Study Shows What Teens Would Pay to Reduce or Be Rid Of Acne

Teens report that they would pay about $275 to have never had acne, and it is also reported that they are willing to pay considerably more to be acne-free than to have 50% clearance of their acne or to have clear skin with acne scars, according to a report in the August issue of Archives of Dermatology, one of the JAMA/Archives journals.

Acne vulgaris affects almost all adolescents and has been associated with anxiety, depression, embarrassment and social dysfunction, according to background information in the article. "Reducing the psychosocial impact of acne is considered one of the guiding principles for its clinical management, and it is important to measure and evaluate this impact," the authors write.

Cynthia L. Chen, MD, and colleagues at the University of California, San Francisco, studied 266 teen volunteers with acne from four public high schools in San Francisco. The participants completed written surveys regarding how much of their lifetime they would give up or how much money they would pay to have never had acne, to be 100% acne-free from then on, to have 100% acne clearance but with visible scarring, or to have 50% acne clearance. They and their parents also were asked about acne history and severity, and parents were asked about their willingness to pay because they typically bear the cost of their children's acne treatment.

The researchers' used teens' responses to the time trade-off question to calculate their current acne state utility score. This was done by dividing the participants' reduced life expectancy in years without acne by his or her life expectancy in years with acne. The average score for the current acne state was 0.961; 100% clearance received a higher score (0.978) than 50% clearance (0.967), and 100% clearance with scarring (0.965).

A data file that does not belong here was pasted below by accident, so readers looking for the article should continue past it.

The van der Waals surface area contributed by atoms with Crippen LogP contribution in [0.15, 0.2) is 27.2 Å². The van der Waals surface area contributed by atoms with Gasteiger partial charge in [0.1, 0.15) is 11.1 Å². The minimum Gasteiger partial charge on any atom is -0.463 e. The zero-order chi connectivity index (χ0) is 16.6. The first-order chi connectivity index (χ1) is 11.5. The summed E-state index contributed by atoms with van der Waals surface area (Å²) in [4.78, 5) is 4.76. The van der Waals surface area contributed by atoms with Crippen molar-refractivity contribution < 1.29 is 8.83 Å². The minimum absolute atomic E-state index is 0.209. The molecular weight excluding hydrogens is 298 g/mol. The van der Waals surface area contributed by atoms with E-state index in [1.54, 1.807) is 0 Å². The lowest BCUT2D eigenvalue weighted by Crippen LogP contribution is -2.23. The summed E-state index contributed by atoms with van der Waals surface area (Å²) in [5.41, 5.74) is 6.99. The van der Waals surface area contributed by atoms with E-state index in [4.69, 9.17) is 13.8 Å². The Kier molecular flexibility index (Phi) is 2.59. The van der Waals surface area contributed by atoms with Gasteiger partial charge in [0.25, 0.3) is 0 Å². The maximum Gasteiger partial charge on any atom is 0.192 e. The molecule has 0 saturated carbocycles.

On the willingness-to-pay analysis, the teens reported they would pay a median of $275 to have never had acne, $100 to be 100% cleared of acne, $10 for 50% clearance, and zero for 100% clearance with scarring. Parents said they would pay a median of $250 for their child to never have had acne, $100 for 100% clearance, $100 for 50% clearance, and zero for 100% clearance with scarring.

Adolescents who rated their acne as more severe reported a willingness to trade more time and money for acne clearance than those with less severe acne. "Knowledge of these patient preferences may help dermatologists balance clinical trial results with patients' expectations of therapy," the authors write. "Randomized, blinded, placebo-controlled trials have shown that three to four months of conventional acne therapy, including topical benzoyl peroxide, topical retinoids and oral antibiotics, typically produces reductions in lesion counts in the 40-60% range."

"It has also been suggested that the incidence of scarring from facial acne approaches 95%," they continue. "Thus, adolescents' marked preference for total clearance over partial (50%) clearance or clearance with scarring suggests that physicians must weigh high patient expectations against these clinical data regarding efficacy and risk of sequelae."

Journal reference: Cynthia L. Chen, Miriam Kuppermann, Aaron B. Caughey and Lee T. Zane. “A Community-Based Study of Acne-Related Health Preferences in Adolescents,” Archives of Dermatology, 2008; 144 (8): 988

Adapted from materials provided by JAMA and Archives Journals.

ScienceDaily, August 18, 2008


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